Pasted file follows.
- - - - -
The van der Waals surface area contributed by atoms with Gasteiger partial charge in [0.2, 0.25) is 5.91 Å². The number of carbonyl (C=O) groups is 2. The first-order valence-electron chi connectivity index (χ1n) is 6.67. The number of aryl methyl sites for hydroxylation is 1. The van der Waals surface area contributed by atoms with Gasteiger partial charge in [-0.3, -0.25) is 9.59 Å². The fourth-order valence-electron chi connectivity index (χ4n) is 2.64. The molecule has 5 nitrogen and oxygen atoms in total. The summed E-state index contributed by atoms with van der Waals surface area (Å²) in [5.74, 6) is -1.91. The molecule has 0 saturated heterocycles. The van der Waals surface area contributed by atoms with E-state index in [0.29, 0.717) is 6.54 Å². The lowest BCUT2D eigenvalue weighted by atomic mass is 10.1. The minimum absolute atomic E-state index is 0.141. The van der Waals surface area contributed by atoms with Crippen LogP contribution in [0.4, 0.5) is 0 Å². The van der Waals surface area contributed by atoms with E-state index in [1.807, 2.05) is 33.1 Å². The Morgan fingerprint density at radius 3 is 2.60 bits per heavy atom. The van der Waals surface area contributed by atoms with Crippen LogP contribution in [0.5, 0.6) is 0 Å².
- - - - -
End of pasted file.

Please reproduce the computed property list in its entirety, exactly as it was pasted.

The van der Waals surface area contributed by atoms with Gasteiger partial charge in [0.2, 0.25) is 5.91 Å². The number of carbonyl (C=O) groups is 2. The first-order valence-electron chi connectivity index (χ1n) is 6.67. The number of aryl methyl sites for hydroxylation is 1. The van der Waals surface area contributed by atoms with Gasteiger partial charge in [-0.3, -0.25) is 9.59 Å². The fourth-order valence-electron chi connectivity index (χ4n) is 2.64. The molecule has 5 nitrogen and oxygen atoms in total. The summed E-state index contributed by atoms with van der Waals surface area (Å²) in [5.74, 6) is -1.91. The molecule has 0 saturated heterocycles. The van der Waals surface area contributed by atoms with E-state index in [0.29, 0.717) is 6.54 Å². The lowest BCUT2D eigenvalue weighted by atomic mass is 10.1. The minimum absolute atomic E-state index is 0.141. The van der Waals surface area contributed by atoms with Crippen LogP contribution in [0.4, 0.5) is 0 Å². The van der Waals surface area contributed by atoms with E-state index in [1.807, 2.05) is 33.1 Å². The Morgan fingerprint density at radius 3 is 2.60 bits per heavy atom. The van der Waals surface area contributed by atoms with Crippen LogP contribution in [0.5, 0.6) is 0 Å².